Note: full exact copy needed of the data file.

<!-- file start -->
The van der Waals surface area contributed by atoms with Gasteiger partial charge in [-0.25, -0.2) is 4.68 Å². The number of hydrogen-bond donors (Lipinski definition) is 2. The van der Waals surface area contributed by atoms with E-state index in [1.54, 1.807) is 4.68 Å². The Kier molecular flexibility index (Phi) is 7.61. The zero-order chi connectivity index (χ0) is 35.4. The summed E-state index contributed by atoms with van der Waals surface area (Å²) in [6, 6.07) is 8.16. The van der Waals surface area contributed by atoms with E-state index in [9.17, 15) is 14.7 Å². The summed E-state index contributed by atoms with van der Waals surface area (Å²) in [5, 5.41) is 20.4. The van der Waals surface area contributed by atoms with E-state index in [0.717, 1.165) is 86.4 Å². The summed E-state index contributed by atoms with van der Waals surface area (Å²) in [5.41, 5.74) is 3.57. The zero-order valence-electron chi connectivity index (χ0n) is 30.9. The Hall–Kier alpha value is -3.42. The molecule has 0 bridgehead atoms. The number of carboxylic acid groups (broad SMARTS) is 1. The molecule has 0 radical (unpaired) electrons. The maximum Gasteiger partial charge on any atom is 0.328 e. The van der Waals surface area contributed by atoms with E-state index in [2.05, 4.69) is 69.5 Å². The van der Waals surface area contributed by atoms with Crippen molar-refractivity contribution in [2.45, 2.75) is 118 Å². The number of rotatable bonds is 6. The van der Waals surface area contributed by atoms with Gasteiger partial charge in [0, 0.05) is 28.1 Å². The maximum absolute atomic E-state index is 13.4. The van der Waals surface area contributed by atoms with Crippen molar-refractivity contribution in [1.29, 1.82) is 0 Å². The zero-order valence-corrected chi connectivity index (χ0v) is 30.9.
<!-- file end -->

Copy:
The van der Waals surface area contributed by atoms with Gasteiger partial charge in [-0.25, -0.2) is 4.68 Å². The number of hydrogen-bond donors (Lipinski definition) is 2. The van der Waals surface area contributed by atoms with E-state index in [1.54, 1.807) is 4.68 Å². The Kier molecular flexibility index (Phi) is 7.61. The zero-order chi connectivity index (χ0) is 35.4. The summed E-state index contributed by atoms with van der Waals surface area (Å²) in [6, 6.07) is 8.16. The van der Waals surface area contributed by atoms with E-state index in [9.17, 15) is 14.7 Å². The summed E-state index contributed by atoms with van der Waals surface area (Å²) in [5, 5.41) is 20.4. The van der Waals surface area contributed by atoms with E-state index in [0.717, 1.165) is 86.4 Å². The summed E-state index contributed by atoms with van der Waals surface area (Å²) in [5.41, 5.74) is 3.57. The zero-order valence-electron chi connectivity index (χ0n) is 30.9. The Hall–Kier alpha value is -3.42. The molecule has 0 bridgehead atoms. The number of carboxylic acid groups (broad SMARTS) is 1. The molecule has 0 radical (unpaired) electrons. The maximum Gasteiger partial charge on any atom is 0.328 e. The van der Waals surface area contributed by atoms with E-state index in [2.05, 4.69) is 69.5 Å². The van der Waals surface area contributed by atoms with Crippen molar-refractivity contribution in [2.45, 2.75) is 118 Å². The number of rotatable bonds is 6. The van der Waals surface area contributed by atoms with Gasteiger partial charge in [0, 0.05) is 28.1 Å². The maximum absolute atomic E-state index is 13.4. The van der Waals surface area contributed by atoms with Crippen molar-refractivity contribution in [1.29, 1.82) is 0 Å². The zero-order valence-corrected chi connectivity index (χ0v) is 30.9.